I highly recommend spending a fruitful 15 minutes reading Rowan's simple explanation of the SameSite attribute. Start there before implementing any solutions you find so that you understand why you're doing it. You can also review .Net-specific information in Barry's blog post announcing the changes.

In my case, my session state cookie needed to have both secure and SameSite=None headers. Luckily my site is HTTPS-only so that solves the secure part, but what about the None header?

ASP .Net 4.7.2 and above, and .Net Core 2.1 and above

Cookies have a SameSite property which can be set to one of three enum values (None, Lax, Strict) according to your needs. However, the default behaviour for “None” varies if you did not specify a value. In the past it would not emit any SameSite attribute, but recent Windows patches will change it to emit the SameSite=None cookie header. More importantly, FormsAuth and SessionState cookies will be issued with SameSite=Lax, which still wouldn't work properly in my encountered scenario. The Azure App Service was updated with these changes in January 2020.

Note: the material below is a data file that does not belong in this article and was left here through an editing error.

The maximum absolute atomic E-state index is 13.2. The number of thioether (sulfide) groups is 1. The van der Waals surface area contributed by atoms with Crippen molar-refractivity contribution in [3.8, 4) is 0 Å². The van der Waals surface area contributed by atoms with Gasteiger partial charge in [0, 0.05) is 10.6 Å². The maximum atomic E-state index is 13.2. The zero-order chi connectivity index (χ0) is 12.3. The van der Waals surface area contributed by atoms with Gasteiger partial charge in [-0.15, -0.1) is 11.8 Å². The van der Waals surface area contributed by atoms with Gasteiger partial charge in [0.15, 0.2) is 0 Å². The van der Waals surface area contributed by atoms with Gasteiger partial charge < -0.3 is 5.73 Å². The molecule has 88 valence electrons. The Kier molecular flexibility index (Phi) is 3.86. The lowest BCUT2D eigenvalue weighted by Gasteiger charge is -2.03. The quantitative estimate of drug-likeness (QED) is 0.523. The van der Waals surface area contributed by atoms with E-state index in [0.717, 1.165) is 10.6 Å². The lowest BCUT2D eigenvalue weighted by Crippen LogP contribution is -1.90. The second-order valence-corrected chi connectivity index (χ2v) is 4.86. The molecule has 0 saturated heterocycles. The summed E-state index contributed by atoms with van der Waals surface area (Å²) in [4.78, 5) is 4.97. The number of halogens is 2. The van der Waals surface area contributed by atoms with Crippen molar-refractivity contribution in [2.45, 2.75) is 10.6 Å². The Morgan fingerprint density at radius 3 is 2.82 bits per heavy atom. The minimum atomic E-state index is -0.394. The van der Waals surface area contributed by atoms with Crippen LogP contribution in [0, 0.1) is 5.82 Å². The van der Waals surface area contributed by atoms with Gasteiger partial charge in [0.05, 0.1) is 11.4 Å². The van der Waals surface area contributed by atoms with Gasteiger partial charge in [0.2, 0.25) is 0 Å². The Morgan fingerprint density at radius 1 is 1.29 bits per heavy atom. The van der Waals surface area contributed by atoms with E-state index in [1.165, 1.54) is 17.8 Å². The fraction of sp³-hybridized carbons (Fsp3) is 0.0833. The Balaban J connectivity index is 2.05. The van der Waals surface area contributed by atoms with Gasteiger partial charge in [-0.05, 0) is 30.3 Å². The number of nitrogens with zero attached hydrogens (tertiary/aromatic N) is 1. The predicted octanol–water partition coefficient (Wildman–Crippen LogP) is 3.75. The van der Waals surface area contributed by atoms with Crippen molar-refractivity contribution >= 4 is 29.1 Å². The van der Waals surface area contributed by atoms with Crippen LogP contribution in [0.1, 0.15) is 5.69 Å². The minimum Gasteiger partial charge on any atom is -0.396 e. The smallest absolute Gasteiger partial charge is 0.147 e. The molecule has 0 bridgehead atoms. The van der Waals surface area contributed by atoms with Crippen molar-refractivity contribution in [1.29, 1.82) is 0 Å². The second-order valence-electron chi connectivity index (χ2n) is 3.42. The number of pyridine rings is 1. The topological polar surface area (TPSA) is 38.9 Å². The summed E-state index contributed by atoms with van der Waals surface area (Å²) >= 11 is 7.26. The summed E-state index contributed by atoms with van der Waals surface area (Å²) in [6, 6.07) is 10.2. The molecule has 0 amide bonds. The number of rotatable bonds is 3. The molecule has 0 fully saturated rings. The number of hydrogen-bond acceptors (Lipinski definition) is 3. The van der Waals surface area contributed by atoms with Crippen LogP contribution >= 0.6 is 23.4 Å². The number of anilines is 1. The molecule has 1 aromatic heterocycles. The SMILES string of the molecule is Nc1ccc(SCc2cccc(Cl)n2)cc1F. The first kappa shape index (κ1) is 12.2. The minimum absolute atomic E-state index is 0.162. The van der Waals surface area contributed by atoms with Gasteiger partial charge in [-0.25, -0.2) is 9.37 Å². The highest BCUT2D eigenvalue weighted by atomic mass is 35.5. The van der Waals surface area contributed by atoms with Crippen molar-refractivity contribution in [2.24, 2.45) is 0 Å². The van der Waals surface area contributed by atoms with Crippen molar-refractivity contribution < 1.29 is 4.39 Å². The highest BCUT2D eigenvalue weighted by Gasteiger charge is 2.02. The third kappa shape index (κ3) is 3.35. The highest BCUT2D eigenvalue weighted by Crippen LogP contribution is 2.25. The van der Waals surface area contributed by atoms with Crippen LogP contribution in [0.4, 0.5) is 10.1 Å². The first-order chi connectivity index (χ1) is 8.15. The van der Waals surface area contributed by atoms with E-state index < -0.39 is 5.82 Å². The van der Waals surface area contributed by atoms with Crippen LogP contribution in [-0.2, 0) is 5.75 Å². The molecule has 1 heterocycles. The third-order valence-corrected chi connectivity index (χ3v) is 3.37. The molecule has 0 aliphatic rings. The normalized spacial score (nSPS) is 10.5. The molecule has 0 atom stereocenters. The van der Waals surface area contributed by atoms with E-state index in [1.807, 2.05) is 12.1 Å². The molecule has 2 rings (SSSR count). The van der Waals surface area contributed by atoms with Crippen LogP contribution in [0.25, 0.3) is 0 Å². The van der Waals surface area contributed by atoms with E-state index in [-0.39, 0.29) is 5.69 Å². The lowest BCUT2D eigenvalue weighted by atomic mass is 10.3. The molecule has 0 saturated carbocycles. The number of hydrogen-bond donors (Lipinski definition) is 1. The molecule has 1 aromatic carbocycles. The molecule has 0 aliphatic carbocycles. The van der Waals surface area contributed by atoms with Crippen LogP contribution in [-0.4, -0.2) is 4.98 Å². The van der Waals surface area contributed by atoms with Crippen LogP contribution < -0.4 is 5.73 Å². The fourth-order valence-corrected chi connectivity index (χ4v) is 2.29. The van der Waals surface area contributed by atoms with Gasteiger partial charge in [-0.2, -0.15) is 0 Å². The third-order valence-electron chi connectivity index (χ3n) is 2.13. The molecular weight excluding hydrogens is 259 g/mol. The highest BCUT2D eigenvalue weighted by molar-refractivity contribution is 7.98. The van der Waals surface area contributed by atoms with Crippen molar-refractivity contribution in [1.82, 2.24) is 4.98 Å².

One approach is to add the cookieSameSite="None" attribute to your web.config:

<sessionState mode="StateServer" cookieSameSite="None" cookieless="false" timeout="20" />

ASP .Net before 4.7.2

The online shopping site I was supporting is built on .Net 4.5.1 which meant that it did not have the same attribute I could specify. Instead, I am using this URL Rewrite (modified off a couple of StackOverlow answers here and here) that applies SameSite=None to ASP .Net session cookies regardless if there's one:

IMPORTANT! The following solutions require the URL Rewrite IIS extension.

<rewrite>
  <outboundRules>
    <rule name="SessionCookieAddNoneHeader">
      <match serverVariable="RESPONSE_Set-Cookie" pattern="(.*ASP.NET_SessionId.*)" />
      <!-- Use this regex if your OS/framework/app adds SameSite=Lax automatically to the end of the cookie -->
      <!-- <match serverVariable="RESPONSE_Set-Cookie" pattern="((.*)(ASP.NET_SessionId)(=.*))(?=SameSite)" /> -->
      <action type="Rewrite" value="{R:1}; SameSite=None" />
    </rule>
  </outboundRules>
</rewrite>

User Agent Sniffing